Yesterday I asked whether batshit-crazy 25th LD Republican nominee Hans Zeiger agrees with me and the Seattle Times that, in their words, “loathing of Muslims … humiliates Christians and demeans their beliefs in the eyes of the world.”
Of course, it was a rhetorical question, as Zeiger’s extensive written record makes it clear that he does not.
For example, in a December 2006 column in the online wingnut mouthpiece WorldNetDaily, titled “The right must unite against Islam,” Zeiger actually makes the extraordinarily cynical and prescient suggestion that opposition to Islam should replace anti-communism as the organizing principle that unites the conservative movement:
When conservatism began its popular resurgence in politics and ideas in the 1950s, the thing that tied together the intellectual camps … and made their adherents a collective force, with time, for Ronald Reagan was the spirit of anti-communism. Conservatives, after all, are generally trying to conserve something good in the face of something bad. Conservatives need not agree about the ultimate good (the good could be liberty, or equality, or truth, or tradition). But they must agree about what is bad (communism was bad).
Today, as in 1964 and 1980 when communism was pulsing and the right was united, there are different views among conservatives about what constitutes the good. However, unlike 1964 and 1980, conservatives today are divided about what constitutes the bad. Some say that terrorism is the great enemy; others say that war is the great enemy. Some say that government is our undoing, others that the popular culture is evil. It is possible to hate terrorism and war and government and popular culture all at once, but it is not likely that a winning political movement can come together on all these themes.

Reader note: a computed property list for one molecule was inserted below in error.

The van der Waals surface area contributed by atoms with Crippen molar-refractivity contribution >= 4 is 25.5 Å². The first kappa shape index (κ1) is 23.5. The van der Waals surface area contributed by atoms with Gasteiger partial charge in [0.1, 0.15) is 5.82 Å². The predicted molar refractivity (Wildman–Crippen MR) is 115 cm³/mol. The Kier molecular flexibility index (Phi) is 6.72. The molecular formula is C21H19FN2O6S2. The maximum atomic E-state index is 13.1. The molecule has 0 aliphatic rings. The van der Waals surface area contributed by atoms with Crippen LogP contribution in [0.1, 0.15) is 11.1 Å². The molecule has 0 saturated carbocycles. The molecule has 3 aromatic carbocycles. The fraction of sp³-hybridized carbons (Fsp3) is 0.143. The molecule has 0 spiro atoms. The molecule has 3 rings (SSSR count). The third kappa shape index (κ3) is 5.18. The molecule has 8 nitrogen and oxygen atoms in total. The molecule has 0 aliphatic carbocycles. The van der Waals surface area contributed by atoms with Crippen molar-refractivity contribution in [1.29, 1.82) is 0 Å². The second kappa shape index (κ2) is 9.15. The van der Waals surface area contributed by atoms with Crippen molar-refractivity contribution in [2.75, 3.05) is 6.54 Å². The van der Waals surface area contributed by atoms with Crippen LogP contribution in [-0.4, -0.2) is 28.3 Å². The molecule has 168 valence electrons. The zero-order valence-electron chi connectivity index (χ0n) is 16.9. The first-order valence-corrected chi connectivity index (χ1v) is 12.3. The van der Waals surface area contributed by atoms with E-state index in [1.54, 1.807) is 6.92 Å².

It’s actually a pretty cogent if simplistic reading of history. According to Zeiger, even though the various flavors of American conservatism couldn’t agree on a single agenda, they were ultimately united in their opposition to communism. That was the organizing principle on which social conservatives and neo-cons and free market libertarians et al were able to join together into a united, disciplined and effective political movement. That was the unlikely coalition at the core of a resurgent Republican Party.
Huh. It’s as good a thesis as any. I’ll give him that.
But with the Soviet Union collapsed and communism vanquished as a meaningful threat, the conservative movement and its party lost it’s way.
Indeed, there is no winning conservative movement. Even if the Republicans are still a force in politics, what passes for the conservative party today is hardly conservative, because it is more driven by special interests than a resistance to something bad.
Zeiger’s solution? Find a new bugbear… a boogeyman… a scapegoat against whom conservatives can reunify into a dominant political force. It is a strategy straight out of Mein Kampf, all the way down to the semitic origins of this new enemy and the disturbingly unselfconscious turn of phrase Zeiger chooses to describe the threat they pose: